by MARSHALL BONE
Summary: Hunting is a sport you can never fully master. But, by incorporating a few tips and tricks into regular routines, you can improve your game measurably. It’s a matter of understanding the animal you’re hunting, mastering your hunting equipment, and becoming an expert on the environment in which you’re hunting. Over time, you’ll move more stealthily, shoot more accurately, and, of course, hunt more successfully.
Every successful hunter has their own set of tactics and strategies they use out in the field.
Some may insist it’s all about the time of day you set out. Others will tell you it’s how deliberately you move through the environment. No matter what you’re told, however, a common theme will always pervade: it’s important to practice.
Of course, hunting is more than just pulling back and firing your crossbow or pulling the trigger of your rifle. If you’re looking to develop as a hunter, here are a few tips to help you improve your craft.
1. Become An Expert On Your Prey
Before making a trek into the woods, it’s important to first take a step back into the classroom.
Regardless of what game you’re hunting, it’s critical to understand their behavior. Learn how they move through the forest. Teach yourself what they eat and how they react to foreign sounds. Then, once you start to grasp who the animal is and what makes them tick, research what equipment you’ll need to make the hunt a successful one.
We don’t usually associate hunting with research, but the most effective way to hunt is to know your game. You’ll be thankful you did your homework when you take down the big one.
2. Master The Tools Of Your Trade
Now that you’re knowledgeable of the game you’re pursuing, it’s time to make sure you have a grip on your equipment.
Let’s say, for instance, you recently bought a high-tech crossbow. You’ll want to first take it out to a range to give it a test run. Spend time getting your eyes adjusted to the new scope. Get a feel for how hard you’ll need to pull back every time you hope to fire. Try to get a sense of how much you need to account for wind resistance when aiming.
Make sure to test out any other equipment you typically bring along, as well. This could include binoculars, clothing, and tools you might need to make any quick fixes to your crossbow.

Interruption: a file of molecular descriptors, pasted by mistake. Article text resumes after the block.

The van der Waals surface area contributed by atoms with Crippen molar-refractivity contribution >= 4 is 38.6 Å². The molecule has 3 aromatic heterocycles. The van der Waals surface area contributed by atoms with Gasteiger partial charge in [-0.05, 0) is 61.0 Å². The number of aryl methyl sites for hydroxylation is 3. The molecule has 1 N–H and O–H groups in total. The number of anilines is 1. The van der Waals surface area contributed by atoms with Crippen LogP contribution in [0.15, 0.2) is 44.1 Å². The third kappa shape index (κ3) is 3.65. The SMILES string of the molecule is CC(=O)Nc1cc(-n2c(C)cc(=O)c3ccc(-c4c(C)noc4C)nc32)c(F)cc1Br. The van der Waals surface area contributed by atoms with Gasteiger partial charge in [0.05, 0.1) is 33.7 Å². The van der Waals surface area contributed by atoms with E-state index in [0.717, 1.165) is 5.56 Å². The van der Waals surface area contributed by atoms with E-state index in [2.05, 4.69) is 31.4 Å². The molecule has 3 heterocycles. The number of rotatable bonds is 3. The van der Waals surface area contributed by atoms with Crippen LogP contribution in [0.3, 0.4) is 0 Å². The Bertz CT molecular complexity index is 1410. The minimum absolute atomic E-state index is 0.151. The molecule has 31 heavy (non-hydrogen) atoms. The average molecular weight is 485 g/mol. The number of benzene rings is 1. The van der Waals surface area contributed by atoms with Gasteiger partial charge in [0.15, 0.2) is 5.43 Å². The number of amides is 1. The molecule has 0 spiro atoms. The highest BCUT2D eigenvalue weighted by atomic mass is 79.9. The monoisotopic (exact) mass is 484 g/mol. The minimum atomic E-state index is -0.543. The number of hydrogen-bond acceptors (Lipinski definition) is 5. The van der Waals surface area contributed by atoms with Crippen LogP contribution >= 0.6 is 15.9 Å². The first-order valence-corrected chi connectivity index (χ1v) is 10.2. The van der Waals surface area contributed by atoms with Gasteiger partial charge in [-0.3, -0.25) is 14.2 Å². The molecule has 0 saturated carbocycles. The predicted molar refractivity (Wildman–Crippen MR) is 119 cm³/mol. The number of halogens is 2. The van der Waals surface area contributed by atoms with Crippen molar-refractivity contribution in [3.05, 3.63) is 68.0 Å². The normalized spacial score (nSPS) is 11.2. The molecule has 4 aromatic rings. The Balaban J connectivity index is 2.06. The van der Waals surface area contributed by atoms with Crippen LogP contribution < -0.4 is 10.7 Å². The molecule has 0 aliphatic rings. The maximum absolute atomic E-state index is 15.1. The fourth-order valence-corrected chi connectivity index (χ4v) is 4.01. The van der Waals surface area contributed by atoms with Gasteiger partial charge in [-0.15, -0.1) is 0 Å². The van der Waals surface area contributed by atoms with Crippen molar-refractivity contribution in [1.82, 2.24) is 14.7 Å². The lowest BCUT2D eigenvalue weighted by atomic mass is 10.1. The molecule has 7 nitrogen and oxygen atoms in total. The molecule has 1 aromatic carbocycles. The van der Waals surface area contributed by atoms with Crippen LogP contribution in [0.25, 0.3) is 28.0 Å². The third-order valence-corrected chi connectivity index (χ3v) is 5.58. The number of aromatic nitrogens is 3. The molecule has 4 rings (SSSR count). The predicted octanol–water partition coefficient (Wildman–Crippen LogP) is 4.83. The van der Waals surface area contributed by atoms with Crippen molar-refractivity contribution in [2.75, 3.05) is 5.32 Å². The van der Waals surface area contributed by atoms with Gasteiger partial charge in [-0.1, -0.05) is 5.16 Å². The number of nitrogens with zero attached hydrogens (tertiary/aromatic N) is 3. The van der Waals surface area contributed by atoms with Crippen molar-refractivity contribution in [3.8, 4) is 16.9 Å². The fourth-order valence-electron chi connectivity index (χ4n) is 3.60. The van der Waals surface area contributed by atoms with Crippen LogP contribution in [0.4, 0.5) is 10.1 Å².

3. Try Small Game Hunting
While patience is certainly a virtue, a day without seeing whatever animal it is you’re hunting is a day without practice. With small game hunting, in contrast, you’re much less likely to come up empty. Squirrels, rabbits, ducks and pheasant, among others, are common sights out in the forest. This leads to a fast-paced, action-packed day of hunting. You’ll more than likely get a few shots off during the day — as well as some fantastic meals. There’s no substitution for live practice.
Small game hunting is the ideal next step after testing out your equipment at the target range. If you’re hunting with a firearm, it’s the perfect opportunity to try out your new guns and equipment.
4. Spend Time Out In The Woods Without Your Gun Or Crossbow
We’ve already established how important it is to understand the animal you’re hunting and how your equipment operates. It’s just as critical to know the environment.
It may be tempting to take your trust bow or rifle out in the woods with you. When you do, though, it completely changes your perspective. You’re focused on spying the next deer or bear, not on the environment itself.
During the offseason, plan to spend a day out in the woods becoming one with nature. Look for markings on trees indicating the presence of the game you usually hunt. If you do have the fortune of seeing a deer or bear, watch it from afar to see how it interacts with the environment. You can use this information to plan your next hunt.
While a day out in the woods during which you have no chance of bringing home a buck might not sound thrilling in the moment, you can feel confident it will pay off in the future.
Practice Makes Perfect
Hunters are patient people. Spending a day out in the cold or heat with no guarantee of bagging a bear or buck requires that level of patience. So it should come as no surprise hunters are willing to put in the work to improve at the sport they love. Investing just a few hours a week in mastering the art of hunting will pay dividends in the future, so start now.
Marshall Bone is a writer, copy strategist and all-around stylish guy who has been following trends in GQ for more than two decades. Voted best-dressed both his junior and senior year, Bone has continued this legacy and can be found covering various topics from men’s fashion to self care and grooming. He enjoys reading and is based in the greater Los Angeles area.